american made boots
To celebrate a milestone event my brother wanted to give me something special. He tossed out a few suggestions. Everything seemed “here today, gone tomorrow”. I had been eying a pair of American-made hiking boots. Perfect for the asphalt jungle; better for the Appalachian Trail.
Selected among the best boot available to the committed hiker. Born from the ideals of Charles Danner in the shock of the Depression, a commitment to superior craftsmanship that lives to this day. How sturdy are they? Friends gloat over their Danners, decades old, reminiscing over their trials and trails together. “Buy once, cry once”, they chant. Boots are available for half the price, but you get what you pay for.
The trouble with really comfortable shoes and boots is that they fall apart by the time they become your favorites. Several years ago I turned to recraftable loafers by Alden. When the shoe becomes worn, back to the factory they go, where they take it apart. Alden replaces worn components, puts it together, and ship it back, feeling “like your old shoes” but looking almost new.
Danner does the same thing. Just look for the word “recraftable”. This means you are buying a product designed to be repaired, not discarded. In a business climate of planned obsolescence, you’re seeing a product the manufacturer wants you to keep forever.
THE ROLLICKING ’20s were a grand time in Philadelphia. Luxury “flats” stretched entire blocks. Inside these aristocratic apartments, room after room unfolded in a maze. As an apprentice plumber, a kid in a man’s body, I once found myself on the 8th floor above 15th and Spruce, snapping a piece of 6″ cast iron pipe. We were replacing part of a cracked stack in just such a grande dame near the Academy of Music.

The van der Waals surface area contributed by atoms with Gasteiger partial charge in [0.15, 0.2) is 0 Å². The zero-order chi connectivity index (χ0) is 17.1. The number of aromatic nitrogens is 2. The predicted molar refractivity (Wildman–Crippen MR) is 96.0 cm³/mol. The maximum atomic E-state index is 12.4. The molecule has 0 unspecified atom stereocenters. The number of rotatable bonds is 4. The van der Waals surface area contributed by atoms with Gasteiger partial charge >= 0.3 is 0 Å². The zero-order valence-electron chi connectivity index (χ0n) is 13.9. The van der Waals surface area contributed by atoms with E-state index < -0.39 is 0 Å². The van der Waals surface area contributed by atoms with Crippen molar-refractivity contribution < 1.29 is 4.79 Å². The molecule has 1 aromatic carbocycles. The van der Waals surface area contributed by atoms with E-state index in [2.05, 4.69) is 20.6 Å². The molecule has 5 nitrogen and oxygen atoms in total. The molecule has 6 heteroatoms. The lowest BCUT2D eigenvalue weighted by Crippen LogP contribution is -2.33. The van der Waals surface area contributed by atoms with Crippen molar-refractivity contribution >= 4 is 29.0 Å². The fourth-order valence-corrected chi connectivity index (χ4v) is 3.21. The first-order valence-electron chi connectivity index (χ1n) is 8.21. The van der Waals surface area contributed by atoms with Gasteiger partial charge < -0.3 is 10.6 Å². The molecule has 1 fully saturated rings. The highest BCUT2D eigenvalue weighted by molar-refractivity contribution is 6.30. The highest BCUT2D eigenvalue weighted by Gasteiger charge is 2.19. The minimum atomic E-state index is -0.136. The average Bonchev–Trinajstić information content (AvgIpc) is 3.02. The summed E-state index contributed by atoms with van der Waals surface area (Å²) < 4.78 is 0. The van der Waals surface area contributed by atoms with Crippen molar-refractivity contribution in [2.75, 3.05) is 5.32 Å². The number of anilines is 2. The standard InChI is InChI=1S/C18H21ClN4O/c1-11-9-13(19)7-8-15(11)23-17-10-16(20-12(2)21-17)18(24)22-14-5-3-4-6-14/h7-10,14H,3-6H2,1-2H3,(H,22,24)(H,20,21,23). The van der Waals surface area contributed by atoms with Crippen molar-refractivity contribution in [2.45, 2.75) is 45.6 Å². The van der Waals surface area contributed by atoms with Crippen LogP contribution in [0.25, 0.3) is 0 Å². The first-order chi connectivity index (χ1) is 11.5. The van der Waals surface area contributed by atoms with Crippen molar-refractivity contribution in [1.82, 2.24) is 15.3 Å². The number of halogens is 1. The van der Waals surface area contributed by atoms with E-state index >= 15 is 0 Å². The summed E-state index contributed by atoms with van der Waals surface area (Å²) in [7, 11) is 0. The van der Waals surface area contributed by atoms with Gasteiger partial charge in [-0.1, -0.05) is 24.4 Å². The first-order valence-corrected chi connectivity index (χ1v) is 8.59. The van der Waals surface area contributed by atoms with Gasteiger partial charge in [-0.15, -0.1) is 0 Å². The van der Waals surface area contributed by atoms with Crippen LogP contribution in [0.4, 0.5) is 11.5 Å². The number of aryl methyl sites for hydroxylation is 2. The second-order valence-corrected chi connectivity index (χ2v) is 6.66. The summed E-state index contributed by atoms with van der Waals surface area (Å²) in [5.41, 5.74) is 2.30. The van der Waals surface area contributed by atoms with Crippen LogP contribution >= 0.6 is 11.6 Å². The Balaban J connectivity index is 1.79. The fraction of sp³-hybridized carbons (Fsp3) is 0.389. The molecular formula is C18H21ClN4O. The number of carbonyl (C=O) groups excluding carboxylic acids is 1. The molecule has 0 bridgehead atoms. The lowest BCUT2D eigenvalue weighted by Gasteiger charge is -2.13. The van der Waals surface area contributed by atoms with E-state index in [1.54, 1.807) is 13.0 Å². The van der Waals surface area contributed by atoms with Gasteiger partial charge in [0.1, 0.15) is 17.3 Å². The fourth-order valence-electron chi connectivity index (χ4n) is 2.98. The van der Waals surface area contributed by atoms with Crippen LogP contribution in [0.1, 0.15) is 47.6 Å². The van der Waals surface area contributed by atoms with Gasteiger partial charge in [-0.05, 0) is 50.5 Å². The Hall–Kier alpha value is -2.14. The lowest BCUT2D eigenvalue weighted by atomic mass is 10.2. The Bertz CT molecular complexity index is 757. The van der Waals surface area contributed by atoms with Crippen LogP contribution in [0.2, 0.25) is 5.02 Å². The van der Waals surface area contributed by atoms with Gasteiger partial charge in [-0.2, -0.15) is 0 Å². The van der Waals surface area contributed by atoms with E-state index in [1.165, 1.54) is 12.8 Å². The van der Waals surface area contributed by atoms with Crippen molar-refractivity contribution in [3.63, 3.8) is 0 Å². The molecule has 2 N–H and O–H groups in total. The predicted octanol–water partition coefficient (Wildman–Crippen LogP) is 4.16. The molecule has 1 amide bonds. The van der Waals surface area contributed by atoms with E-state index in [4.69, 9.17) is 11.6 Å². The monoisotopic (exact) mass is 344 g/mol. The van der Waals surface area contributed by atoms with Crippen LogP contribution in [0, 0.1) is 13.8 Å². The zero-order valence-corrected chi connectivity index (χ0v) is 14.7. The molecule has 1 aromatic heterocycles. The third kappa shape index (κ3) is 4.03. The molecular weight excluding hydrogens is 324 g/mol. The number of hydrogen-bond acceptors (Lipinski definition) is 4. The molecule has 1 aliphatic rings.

Snap! Crack! Ouch! . . . wait, what happened? The pipe jumped forward a funny way, and smacked my ankle. The boss, grinning through his cigarette smoke, christened me Hoppy, chuckling at the swelling. A few minutes later, he promised we’d visit Vern at the boot store. My health benefits were about to kick in.
Vern ran the local Red Wing Boot Store. For ten bucks, Vern handed me a used but serviceable pair of boots in my size from out back. I was now officially a plumber, with the boots to match. 8″ of leather protected my ankles. Sturdy soles protected my arches in the trenches, where I practiced the Art of Digging. I’ve been buying Red Wing exclusively ever since.
There is a city called Red Wing, in Minnesota. The heart of a country engrossed with mining, logging and farming needed the Right Boots. In 1905, local shoe merchant Charles Beckman, along with 14 investors, opened a shoe company to develop work boots to fill industry needs. A new standard for excellence was born!
My current pair was bought as closeouts a decade ago, and finally put into service a few years back. After the heels became mushy, I belatedly discovered these boots were not recraftable. New boots looked to be in order. However, a shoe genius located, at all places, the corner of 15th and Spruce, cut off the heels and glued on new ones for $40, saving me a thick stack of crisp Yankee dollars.
Red Wing is a city in Goodhue County, Minnesota, United States, on the Mississippi River. The population was 16,459 at the 2010 census. It is the county seat of Goodhue County.